An Australian Curiosity

It’s fantastic that for the second time in a couple of months the world has been transfixed by a scientific story. Personally I find the arrival of Curiosity on Mars far more exciting than the discovery of the Higgs Boson, although I realise it will probably have a smaller place in the history of science.

However, in all the (well-deserved) fuss I have only just discovered that Gale crater, in which it landed, is named after an Australian scientist. William Frederick Gale was wrong when he thought he saw oases and canals on Mars, but his claims probably contributed to the popular fascination with the planet.

Another Australian connection is through Marion Anderson of Monash University. She was included in my book for her role in helping to choose the landing sites for Spirit and Opportunity, and she was consulted again for Curiosity. She’s interviewed here about the reason for the choice of site, and what Curiosity may find. Since publishing the book she is one of the scientists I’ve been asked about the most. Generations of students at Monash have been inspired by her and I’ve had a couple open the book and say things like “You really should have included Mar…. Oh you have.”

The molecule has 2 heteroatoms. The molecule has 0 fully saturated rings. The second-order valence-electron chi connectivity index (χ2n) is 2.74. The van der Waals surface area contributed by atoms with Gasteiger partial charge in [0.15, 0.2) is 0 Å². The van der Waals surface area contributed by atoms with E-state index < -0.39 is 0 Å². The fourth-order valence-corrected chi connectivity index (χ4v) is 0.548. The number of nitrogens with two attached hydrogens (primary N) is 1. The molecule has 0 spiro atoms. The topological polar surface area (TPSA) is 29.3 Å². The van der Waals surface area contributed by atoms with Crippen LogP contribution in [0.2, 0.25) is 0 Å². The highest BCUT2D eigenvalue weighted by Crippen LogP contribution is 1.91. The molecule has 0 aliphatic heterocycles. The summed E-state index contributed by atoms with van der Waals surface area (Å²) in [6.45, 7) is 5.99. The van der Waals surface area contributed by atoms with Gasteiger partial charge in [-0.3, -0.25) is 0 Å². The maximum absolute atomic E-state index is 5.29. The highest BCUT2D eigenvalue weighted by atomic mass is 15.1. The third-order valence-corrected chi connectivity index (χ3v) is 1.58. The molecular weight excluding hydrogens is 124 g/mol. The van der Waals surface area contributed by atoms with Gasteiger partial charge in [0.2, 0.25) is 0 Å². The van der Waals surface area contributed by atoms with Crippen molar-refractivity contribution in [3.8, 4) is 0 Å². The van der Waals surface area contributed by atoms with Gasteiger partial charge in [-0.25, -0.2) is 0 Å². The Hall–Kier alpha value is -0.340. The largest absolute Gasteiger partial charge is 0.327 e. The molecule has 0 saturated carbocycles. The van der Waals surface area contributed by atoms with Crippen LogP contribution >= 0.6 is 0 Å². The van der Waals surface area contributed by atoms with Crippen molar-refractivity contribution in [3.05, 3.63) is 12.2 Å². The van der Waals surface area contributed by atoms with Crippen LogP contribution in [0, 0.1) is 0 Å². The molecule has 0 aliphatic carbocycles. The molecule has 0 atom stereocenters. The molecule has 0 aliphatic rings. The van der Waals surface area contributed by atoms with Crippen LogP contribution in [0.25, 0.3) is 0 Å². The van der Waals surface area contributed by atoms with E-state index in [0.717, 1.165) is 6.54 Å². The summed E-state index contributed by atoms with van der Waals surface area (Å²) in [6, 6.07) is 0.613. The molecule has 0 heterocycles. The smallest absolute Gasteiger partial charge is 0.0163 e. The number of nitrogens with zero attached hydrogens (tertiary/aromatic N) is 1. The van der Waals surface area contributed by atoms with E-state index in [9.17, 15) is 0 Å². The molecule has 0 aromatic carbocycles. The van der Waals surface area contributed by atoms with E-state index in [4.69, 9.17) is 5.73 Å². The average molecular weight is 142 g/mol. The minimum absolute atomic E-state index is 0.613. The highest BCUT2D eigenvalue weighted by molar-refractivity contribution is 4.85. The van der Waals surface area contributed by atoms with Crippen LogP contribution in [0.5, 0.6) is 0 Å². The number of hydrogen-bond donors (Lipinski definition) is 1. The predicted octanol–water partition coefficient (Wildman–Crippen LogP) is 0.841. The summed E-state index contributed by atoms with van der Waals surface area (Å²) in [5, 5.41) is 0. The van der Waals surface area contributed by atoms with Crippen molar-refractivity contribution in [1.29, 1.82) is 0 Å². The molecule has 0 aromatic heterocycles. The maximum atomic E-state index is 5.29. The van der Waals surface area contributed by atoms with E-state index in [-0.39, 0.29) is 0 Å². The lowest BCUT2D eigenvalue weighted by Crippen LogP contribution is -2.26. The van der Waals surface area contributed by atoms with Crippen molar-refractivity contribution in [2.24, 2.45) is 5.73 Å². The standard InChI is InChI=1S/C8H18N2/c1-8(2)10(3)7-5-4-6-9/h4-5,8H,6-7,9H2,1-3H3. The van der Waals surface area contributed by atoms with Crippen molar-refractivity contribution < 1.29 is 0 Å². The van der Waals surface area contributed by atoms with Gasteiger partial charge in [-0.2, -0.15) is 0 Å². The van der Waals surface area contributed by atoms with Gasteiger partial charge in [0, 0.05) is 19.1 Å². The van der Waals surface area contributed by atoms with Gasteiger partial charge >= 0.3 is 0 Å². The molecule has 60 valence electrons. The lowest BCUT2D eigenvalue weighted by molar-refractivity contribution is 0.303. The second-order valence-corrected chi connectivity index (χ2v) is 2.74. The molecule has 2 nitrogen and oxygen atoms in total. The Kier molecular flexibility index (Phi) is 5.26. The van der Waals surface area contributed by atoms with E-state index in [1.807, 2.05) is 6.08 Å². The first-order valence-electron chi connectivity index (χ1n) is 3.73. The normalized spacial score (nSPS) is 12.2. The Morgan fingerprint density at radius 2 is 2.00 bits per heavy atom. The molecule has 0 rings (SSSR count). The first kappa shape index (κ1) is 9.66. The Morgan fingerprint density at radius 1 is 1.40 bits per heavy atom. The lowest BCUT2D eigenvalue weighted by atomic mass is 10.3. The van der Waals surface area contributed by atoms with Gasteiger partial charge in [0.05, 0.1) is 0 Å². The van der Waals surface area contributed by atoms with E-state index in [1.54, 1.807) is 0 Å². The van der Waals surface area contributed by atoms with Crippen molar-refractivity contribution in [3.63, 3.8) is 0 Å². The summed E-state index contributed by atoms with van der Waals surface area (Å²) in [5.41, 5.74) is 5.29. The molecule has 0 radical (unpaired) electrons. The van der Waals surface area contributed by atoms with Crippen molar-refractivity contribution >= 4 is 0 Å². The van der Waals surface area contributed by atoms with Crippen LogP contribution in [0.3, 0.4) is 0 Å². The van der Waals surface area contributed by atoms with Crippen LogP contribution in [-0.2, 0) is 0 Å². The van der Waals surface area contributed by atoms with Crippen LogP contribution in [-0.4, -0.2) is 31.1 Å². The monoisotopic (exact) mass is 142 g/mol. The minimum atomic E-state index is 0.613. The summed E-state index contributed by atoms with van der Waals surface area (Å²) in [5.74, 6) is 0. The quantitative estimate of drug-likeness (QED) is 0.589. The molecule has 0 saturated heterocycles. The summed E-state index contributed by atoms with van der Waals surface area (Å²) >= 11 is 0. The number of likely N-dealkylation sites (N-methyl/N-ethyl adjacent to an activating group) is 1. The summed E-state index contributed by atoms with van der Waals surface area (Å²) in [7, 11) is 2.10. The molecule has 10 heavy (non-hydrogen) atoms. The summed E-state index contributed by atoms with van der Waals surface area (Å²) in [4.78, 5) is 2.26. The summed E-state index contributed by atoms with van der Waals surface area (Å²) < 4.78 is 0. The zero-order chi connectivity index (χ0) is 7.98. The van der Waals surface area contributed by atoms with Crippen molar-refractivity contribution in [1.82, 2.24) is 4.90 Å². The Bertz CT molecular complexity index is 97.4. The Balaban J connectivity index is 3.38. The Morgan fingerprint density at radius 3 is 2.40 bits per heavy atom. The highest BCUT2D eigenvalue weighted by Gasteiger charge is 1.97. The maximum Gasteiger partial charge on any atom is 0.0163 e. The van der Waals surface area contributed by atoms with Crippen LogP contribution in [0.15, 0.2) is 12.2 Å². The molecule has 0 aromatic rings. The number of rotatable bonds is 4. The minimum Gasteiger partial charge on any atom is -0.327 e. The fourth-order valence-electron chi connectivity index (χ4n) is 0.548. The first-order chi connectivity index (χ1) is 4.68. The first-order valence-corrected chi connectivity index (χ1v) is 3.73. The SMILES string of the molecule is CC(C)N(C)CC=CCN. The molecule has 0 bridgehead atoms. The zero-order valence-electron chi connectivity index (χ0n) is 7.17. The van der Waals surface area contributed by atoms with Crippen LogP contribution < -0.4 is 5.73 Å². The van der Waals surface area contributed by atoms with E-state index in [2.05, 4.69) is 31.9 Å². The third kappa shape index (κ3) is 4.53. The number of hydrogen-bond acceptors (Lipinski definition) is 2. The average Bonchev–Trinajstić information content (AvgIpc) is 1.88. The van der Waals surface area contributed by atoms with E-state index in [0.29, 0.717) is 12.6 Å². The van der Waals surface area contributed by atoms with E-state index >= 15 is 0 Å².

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About Stephen Luntz

I am a science journalist, specialising in Australian and New Zealand research across all fields of science. My book, Forensics, Fossils and Fruitbats: A Field Guide to Australian Scientists is out now through CSIRO Publishing. I am also a professional returning officer for non-government organisations. I'm very politically active, but generally try to restrict this blog to scientific matters.
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